Facebook to crack down on anti-women hate speech after boycott

(Karen Bleier / AFP / Getty Images)

SAN FRANCISCO -- Facebook Inc. said it would make a greater effort to identify and remove hate speech after a group of protesters convinced more than a dozen advertisers to boycott the giant social network unless it cracked down on content that encourages violence against women.

Facebook said it would review how it evaluates reports of hate speech and improve training for online moderators. The Menlo Park, Calif., company said it would also pay closer attention to “cruel or insensitive” content even if it does not technically qualify as hate speech.

Facebook is overwhelmingly popular with women. More than half of Facebook users are women.

Women, Action, and the Media, a group that focuses on gender bias, and other activists wrote an open letter to Facebook last week complaining about disturbing content on the service. They pointed to pages with titles such as “Kicking your girlfriend in the fanny because she won’t make you a sandwich” and “Violently raping your friend just for laughs” and photographs of women bruised, tied up and bleeding with captions such as “Next time don’t get pregnant.”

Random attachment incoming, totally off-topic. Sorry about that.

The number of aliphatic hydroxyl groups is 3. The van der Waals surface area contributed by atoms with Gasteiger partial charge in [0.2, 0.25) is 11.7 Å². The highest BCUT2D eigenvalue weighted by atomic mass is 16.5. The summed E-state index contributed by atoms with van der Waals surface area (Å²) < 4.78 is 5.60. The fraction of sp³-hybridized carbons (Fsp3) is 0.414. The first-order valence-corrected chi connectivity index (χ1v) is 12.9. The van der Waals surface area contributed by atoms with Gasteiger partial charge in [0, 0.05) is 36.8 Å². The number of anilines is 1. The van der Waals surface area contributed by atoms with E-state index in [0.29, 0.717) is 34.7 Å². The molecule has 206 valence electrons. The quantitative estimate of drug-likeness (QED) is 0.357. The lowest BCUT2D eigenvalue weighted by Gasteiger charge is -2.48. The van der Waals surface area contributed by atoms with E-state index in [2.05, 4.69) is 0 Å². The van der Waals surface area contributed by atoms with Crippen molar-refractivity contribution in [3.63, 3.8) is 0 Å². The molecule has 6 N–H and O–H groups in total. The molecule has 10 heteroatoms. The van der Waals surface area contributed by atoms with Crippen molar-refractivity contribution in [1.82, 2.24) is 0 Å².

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Women, Action, and the Media called on Facebook in the open letter to take action against “groups, pages and images that explicitly condone or encourage rape or domestic violence or suggest that they are something to laugh or boast about.”

Following the open letter, people sent more than 60,000 tweets and 5,000 emails and the coalition grew to more than 100 women and social justice organizations, Women, Action, and the Media said. In addition, 15 companies including Nissan UK pulled their advertising, it said.

Jaclyn Friedman, executive director of Women, Action, and the Media, said in a statement: “We are reaching an international tipping point in attitudes towards rape and violence against women. We hope that this effort stands as a testament to the power of collaborative action.”

The uproar over hate speech underscores the challenges faced by Internet companies that espouse freedom of expression and rely on huge volumes of user-generated content. Facebook has guidelines that ban harmful content and hate speech but largely relies on user complaints to monitor activity on the site.

Facebook said it plans to take the problem of “gender-based hate” seriously.


“In some cases, content is not being removed as quickly as we want. In other cases, content that should be removed has not been or has been evaluated using outdated criteria. We have been working over the past several months to improve our systems to respond to reports of violations, but the guidelines used by these systems have failed to capture all the content that violates our standards,” the company said. “We need to do better –- and we will.”


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